Location: Plant, Soil and Nutrition Research
Project Number: 1907-21000-033-00
Start Date: Oct 01, 2010
End Date: May 21, 2013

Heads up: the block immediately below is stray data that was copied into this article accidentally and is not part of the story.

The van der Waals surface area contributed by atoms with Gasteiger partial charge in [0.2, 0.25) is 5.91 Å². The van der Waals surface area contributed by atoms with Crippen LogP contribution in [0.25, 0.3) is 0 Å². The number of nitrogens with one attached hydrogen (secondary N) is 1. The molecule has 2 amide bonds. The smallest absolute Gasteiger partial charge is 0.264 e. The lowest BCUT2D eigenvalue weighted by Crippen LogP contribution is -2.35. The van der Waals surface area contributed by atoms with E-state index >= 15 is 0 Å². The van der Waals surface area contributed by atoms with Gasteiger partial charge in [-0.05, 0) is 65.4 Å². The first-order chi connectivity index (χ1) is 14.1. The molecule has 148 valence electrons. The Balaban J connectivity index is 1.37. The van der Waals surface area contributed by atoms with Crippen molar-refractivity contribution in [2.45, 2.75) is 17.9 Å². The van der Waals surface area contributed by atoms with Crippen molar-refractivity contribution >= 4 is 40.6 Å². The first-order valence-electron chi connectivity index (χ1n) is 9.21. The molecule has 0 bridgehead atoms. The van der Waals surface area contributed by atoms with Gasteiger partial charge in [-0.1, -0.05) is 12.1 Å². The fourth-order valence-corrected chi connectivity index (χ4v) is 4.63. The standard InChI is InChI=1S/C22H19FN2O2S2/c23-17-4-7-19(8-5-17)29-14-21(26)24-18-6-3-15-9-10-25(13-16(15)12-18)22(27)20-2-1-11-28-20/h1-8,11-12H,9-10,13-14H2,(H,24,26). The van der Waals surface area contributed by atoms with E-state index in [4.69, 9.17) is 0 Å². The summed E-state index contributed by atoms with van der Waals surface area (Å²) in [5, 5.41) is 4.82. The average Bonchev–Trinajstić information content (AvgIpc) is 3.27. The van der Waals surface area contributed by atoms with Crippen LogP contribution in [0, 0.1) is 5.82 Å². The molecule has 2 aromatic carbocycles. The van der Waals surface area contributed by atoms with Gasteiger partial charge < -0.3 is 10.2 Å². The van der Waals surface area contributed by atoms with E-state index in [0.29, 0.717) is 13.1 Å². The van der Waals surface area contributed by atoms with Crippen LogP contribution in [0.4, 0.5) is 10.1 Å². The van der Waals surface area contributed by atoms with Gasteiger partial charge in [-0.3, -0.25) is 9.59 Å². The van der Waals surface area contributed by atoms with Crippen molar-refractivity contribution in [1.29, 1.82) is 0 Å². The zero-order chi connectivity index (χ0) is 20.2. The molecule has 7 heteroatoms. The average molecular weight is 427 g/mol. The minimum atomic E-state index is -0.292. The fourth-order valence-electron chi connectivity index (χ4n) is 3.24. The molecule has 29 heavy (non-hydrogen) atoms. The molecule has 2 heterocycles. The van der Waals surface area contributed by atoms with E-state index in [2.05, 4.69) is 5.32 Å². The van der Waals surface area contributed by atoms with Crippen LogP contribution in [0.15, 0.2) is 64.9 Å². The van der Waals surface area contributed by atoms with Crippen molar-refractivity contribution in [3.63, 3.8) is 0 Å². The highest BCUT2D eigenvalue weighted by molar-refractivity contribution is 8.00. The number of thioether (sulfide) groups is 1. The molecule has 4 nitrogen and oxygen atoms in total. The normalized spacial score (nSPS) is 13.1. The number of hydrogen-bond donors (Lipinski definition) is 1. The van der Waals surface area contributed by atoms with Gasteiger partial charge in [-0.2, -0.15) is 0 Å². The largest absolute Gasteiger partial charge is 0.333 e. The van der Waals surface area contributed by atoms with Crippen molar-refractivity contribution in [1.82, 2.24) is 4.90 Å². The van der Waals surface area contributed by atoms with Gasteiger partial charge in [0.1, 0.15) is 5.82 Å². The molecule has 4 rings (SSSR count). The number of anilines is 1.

Efforts will focus on the use of tomato and cauliflower for identification and characterization of nutrient-related genes with primary emphasis on carotenoids. We propose expansion of the tomato model to include analysis of genome-wide expression patterns during fruit development and ripening. We will perform comparative expression profiling of pre-ripening and ripening fruit from normal, ancestral and mutant varieties, combined with HPLC analysis of carotenoid accumulation to identify candidate transcription factors impacting fruit carotenoid accumulation. Additional insights into transcriptional control of carotenoid accumulation will be developed through analysis of protein accumulation profiles in addition to (and in some cases in support of) transcription data. A major goal of this project is to identify novel genes involved in or regulating a specific metabolite pathway using correlation analysis between genotype, metabolite and gene expression data. We will develop both biology-driven and statistics-driven integration tools that will be presented to the research community and broader public via the world wide web. The secondary model for our activities will be cauliflower as both a source of unique genetic variation related to carotenoids and a member of the Brassicaceae which includes many important vegetable species. Previously, we have demonstrated that expression of the Or genomic DNA allele in transgenic cauliflower induced carotenoid accumulation. To begin to shed light on the nature of the Or mutation and endogenous OR protein function, we propose to generate both "knockout" and over-expression lines in cauliflower. We will employ a range of proteomics approaches including 2-hybrid, gel filtration and mass spectrometry to identify proteins that interact with Or. Finally, as a relatively minor activity and in an effort to identify future areas of promise, we will begin to improve our understanding of Se metabolism in plants for enhancing the biosynthesis of functional forms of organoselenium compounds. We will employ molecular and genomics approaches to identify, isolate and characterize important genes controlling Se metabolism.